Oyster cage proposal causes concern among G.I. residents

by Peter J. Teagle - Posted on May 16, 2018 - 03:57 PM

Photo: Above is an example of one of the oyster cages that would be used in Kevin Wade’s proposed project. The cages are anchored to the bottom with an auger and have two floats on top; 700 of these cages would comprise a 5.5 acres marked with orange buoys in the vicinity of Island Seafood on Gwynn’s Island. Photo by Peter J. Teagle

Above is an example of one of the oyster cages that would be used in Kevin Wade’s proposed project. The cages are anchored to the bottom with an auger and have two floats on top; 700 of these cages would comprise a 5.5 acres marked with orange buoys in the vicinity of Island Seafood on Gwynn’s Island. Photo by Peter J. Teagle

Photo: One of Kevin Wade’s oyster cages is shown here floating in the water. Photo by Peter J. Teagler

One of Kevin Wade’s oyster cages is shown here floating in the water. Photo by Peter J. Teagler

An application for 700 oyster cages in the vicinity of Milford Haven would help cultivate job growth in the seafood business, but that hasn’t prevented controversy from being dredged up in the form of multiple formal protests by Gwynn’s Island residents.

The application to the Virginia Marine Resources Commission is being submitted by Kevin Wade of J&W Seafood of Deltaville and Island Seafood of Gwynn’s Island.

Wade’s proposal details a 5.5-acre area where there would be 17 rows of cages in three 200-foot sections, according to the application filed with the VMRC.

Water depth at the site ranges from 6-10 feet and would be accessed from nearby Island Seafood.

Seafloor anchors in the form of augers with top loops will be required as part of the project and Wade stated in his application that “Drilling of the seafloor anchors will be the only disturbance of the bottom.”

The total project is expected to cost Wade $100,000 in materials, labor and other expenses, according to the application.

Residents’ concerns

This application has resulted in seven protest letters with nearby property owners expressing personal concerns ranging from ecology and environmental issues to unappealing appearance, boater safety, and the fear of reduction in property values.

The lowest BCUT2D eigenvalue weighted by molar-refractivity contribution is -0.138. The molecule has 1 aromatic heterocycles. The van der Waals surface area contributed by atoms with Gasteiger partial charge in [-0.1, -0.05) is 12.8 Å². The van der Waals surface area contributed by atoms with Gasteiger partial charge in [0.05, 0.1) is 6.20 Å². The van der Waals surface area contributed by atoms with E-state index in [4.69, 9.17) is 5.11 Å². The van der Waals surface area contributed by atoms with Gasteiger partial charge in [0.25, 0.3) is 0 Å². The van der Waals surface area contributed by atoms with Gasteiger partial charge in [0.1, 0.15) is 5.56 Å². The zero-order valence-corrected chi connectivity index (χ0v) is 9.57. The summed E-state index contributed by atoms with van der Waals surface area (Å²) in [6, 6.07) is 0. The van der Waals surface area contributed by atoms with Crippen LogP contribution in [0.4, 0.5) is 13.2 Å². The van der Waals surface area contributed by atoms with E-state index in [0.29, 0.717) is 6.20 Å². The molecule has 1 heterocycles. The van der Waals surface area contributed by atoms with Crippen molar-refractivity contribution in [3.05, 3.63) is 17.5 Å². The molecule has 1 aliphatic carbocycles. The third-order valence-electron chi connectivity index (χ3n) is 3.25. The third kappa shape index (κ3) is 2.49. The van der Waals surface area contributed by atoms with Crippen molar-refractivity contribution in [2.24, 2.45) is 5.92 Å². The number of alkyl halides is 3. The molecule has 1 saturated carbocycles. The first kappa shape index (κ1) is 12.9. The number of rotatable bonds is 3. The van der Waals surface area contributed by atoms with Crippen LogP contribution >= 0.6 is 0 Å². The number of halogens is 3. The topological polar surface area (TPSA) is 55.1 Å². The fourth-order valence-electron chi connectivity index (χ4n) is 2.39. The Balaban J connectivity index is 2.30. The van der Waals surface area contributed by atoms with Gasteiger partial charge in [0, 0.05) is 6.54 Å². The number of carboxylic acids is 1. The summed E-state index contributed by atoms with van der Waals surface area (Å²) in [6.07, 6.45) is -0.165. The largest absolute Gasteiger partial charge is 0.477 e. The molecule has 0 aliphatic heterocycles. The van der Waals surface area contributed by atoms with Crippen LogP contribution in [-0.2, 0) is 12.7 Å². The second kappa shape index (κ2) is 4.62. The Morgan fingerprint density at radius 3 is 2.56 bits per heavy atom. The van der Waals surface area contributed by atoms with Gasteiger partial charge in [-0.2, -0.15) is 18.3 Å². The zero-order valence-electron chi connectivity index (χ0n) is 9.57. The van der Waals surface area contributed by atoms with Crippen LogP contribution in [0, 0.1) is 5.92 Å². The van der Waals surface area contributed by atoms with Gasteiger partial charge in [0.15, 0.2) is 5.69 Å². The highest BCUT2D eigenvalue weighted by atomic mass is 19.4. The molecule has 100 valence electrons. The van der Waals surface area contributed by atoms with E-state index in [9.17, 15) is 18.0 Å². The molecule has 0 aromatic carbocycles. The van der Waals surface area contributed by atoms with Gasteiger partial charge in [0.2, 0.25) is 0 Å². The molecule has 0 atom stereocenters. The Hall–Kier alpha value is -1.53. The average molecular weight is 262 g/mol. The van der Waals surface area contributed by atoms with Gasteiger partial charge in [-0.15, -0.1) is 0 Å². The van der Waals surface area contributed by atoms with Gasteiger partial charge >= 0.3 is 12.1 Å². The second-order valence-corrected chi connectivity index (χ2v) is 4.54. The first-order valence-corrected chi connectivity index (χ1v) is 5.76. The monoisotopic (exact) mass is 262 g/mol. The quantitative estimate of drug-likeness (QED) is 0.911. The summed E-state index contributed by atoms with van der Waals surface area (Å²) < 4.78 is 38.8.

One particularly lengthy protest letter described the fear that the value of a family home would take a hit because of the presence of commercial aquaculture.

Robert Stagg, who oversees habitat management for VMRC, offered this in response to the property value concern: “While we do often receive protests for projects like this one … we have never seen any empirical evidence that approval has adversely affected highland property values.” 

While he said that “some effect” was not out of the realm of possibility, Stagg maintained that a decrease in property values as a result of lease applications near the shore where bottom cages may be placed was not supported by evidence.

Wade echoed a similar sentiment, saying that he’s been in this line of work since 1982 and has never seen any data supporting the common fear of lost residential property values.

Statewide, approximately 600,000 oysters are harvested each year from public fisheries whereas roughly 1 million are consumed, said retired VMRC official Dr. Jim Wesson, who advises local watermen and businesspeople on this and similar issues.

Private leases for cultivation like Wade’s, as well as importing oysters from out of state, serve to supplement oyster demand.

The increase in national demand for oysters over the last decade (in land-locked states especially), as well as the fact that oysters harvested from public fisheries cannot be relied on year-round, means that demand often outpaces supply.